Westinghouse Electric Company on 28 April announced the expansion of its Nuclear Fuel Factory in Västerås, Sweden, in response to growing demand for nuclear fuel supply diversification for VVER-1000 reactors in Europe (namely Ukraine). The investment finances additional production facilities, fuel engineering work, as well as the procurement of additional process and assembly equipment for manufacturing the fuel. The new facilities were officially inaugurated by José Emeterio Gutiérrez, Westinghouse senior vice president for Nuclear Fuel and Components Manufacturing in the presence of representatives from the Västerås Municipality, local business community and the Ukrainian Embassy to Sweden.

In 2016 Westinghouse will deliver five reloads to the South Ukraine and Zaporizhia NPPs, a Westinghouse statement said. In December 2014 Westinghouse and Ukrainian nuclear utility Energoatom completed a fuel supply contract extension for its VVER-1000 reactors. Recent inspections in Ukraine have reportedly demonstrated that Westinghouse fuel performs safely and efficiently and to specification, despite earlier trials that caused reactor damage. In February 2016 the first batch of nuclear fuel, produced in Sweden was delivered to the Zaporizhia and following regulatory approval will be loaded into unit 5 in May.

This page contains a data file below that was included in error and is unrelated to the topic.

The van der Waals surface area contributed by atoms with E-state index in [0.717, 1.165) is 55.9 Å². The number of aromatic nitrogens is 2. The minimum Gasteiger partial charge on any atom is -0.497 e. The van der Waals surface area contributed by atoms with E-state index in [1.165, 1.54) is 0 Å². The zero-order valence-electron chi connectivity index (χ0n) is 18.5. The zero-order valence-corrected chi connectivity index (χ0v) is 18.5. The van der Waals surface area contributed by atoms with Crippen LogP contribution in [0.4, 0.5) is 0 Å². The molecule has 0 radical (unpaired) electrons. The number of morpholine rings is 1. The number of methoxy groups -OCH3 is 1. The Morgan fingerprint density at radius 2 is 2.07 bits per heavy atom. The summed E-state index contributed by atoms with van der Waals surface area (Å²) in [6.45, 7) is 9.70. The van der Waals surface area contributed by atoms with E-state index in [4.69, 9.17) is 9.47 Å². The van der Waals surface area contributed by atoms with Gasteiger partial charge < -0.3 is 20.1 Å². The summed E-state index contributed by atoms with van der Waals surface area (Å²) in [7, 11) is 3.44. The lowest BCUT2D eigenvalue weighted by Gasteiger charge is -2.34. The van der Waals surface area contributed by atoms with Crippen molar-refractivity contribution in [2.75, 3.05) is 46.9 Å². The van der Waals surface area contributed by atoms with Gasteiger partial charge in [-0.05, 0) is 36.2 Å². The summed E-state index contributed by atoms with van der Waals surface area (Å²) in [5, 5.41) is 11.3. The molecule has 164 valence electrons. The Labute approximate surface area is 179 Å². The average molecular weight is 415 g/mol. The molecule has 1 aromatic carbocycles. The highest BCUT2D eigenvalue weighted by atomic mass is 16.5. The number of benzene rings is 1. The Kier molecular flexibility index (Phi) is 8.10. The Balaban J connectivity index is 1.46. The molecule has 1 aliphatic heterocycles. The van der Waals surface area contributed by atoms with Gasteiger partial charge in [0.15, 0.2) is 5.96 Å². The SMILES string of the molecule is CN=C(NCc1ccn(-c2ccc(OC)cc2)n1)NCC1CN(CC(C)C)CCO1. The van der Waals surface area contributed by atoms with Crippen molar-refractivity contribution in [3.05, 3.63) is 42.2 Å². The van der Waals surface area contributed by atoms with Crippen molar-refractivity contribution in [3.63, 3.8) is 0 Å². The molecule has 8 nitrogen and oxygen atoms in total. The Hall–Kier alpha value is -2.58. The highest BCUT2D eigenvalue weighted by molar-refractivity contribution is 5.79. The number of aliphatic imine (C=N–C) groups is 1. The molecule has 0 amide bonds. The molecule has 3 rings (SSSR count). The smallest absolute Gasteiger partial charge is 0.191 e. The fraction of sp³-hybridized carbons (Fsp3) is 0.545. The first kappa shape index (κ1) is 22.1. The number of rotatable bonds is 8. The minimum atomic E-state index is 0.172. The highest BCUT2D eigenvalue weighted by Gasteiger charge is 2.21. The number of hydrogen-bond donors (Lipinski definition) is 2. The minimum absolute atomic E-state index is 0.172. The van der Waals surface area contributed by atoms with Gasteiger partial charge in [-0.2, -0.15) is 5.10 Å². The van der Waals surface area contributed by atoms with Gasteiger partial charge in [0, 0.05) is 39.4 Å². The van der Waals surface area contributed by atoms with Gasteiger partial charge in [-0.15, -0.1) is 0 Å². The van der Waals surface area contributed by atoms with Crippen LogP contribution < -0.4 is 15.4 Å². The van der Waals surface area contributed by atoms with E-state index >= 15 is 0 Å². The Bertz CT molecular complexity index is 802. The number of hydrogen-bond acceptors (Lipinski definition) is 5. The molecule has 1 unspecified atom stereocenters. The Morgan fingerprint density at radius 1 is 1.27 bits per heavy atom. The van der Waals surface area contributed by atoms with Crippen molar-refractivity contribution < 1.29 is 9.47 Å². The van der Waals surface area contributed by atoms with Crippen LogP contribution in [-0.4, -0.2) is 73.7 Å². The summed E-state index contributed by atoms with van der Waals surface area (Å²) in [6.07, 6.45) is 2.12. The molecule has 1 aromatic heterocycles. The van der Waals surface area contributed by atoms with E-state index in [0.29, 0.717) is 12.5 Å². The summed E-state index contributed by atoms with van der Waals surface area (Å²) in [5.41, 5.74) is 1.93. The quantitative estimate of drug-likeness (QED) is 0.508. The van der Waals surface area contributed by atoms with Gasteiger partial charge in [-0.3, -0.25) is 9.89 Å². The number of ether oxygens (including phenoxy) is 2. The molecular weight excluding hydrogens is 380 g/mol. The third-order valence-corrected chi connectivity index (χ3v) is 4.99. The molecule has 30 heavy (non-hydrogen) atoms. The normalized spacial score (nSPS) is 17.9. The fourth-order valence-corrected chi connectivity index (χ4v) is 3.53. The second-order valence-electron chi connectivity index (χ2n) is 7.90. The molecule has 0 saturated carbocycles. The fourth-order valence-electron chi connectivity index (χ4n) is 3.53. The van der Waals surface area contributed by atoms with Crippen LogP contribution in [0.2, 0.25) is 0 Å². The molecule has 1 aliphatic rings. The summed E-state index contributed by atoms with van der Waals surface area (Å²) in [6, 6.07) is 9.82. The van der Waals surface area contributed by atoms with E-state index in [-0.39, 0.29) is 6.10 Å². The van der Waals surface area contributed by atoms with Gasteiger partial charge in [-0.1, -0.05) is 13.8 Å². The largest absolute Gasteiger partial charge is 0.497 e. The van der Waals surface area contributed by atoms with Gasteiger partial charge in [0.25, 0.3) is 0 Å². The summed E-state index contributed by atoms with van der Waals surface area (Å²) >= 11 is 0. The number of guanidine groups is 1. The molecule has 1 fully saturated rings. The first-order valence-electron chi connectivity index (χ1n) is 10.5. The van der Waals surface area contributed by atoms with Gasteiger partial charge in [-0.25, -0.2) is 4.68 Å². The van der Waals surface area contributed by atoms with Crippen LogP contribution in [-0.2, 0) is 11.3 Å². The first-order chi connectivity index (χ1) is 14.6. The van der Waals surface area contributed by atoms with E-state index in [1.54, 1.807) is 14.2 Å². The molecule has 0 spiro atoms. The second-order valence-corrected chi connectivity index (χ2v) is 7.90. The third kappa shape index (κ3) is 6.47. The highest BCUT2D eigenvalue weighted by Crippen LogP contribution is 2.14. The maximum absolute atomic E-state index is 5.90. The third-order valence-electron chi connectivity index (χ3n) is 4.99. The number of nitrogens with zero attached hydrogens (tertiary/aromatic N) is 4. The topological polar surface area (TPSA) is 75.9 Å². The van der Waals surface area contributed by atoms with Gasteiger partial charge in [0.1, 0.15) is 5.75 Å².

Energoatom and Westinghouse began the project to qualify Westinghouse fuel for use in Soviet-design VVERs in 2000. In March 2008, Westinghouse signed a commercial contract with Energoatom to provide in 2011-2015 fuel for three to six Ukrainian nuclear units, assuming qualification of the fuel was completed. However the project was frozen in 2009 as a result of reactor damage at South Ukraine NPP. Westinghouse subsequently redesigned the fuel and the project was reactivated following the change of government in Ukraine in 2014.

Currently Russia still supplies fuel for most of Ukraine’s 15 operating reactors. According to the State Statistics Service, Ukraine in 2015, bought nuclear fuel from Russia worth $610.9m and from Sweden worth $ 32.7m. However, Energy and Coal Industry Minister Igor Nosalik recently announced plans to increase Westinghouse fuel supplies to Ukraine by 30%. The EU is supporting a project to diversify fuel supplies to reactors of Russian design.

Over 60% of the 131 nuclear power units operating in the European Union (EU) are based on Westinghouse technology. Five countries (Bulgaria, Czech Republic, Finland, Hungary and Slovakia) operate VVER-design reactors (four VVER-1000 and 14 VVER-440 type reactors), which provide up to 52% of total electricity in those states. These countries currently receive all their fuel supplies from Russia.

However, in February Czech utility CEZ signed a contract for a pilot batch of Westinghouse fuel for its Temelin NPP, which provides for the delivery of six fuel assemblies. These will be tested gradually over two years to ensure secure inter-operability with the existing Russian-supplied fuel. An earlier contract to supply of Westinghouse fuel to Temelin was curtailed in 2009 following some reactor damage.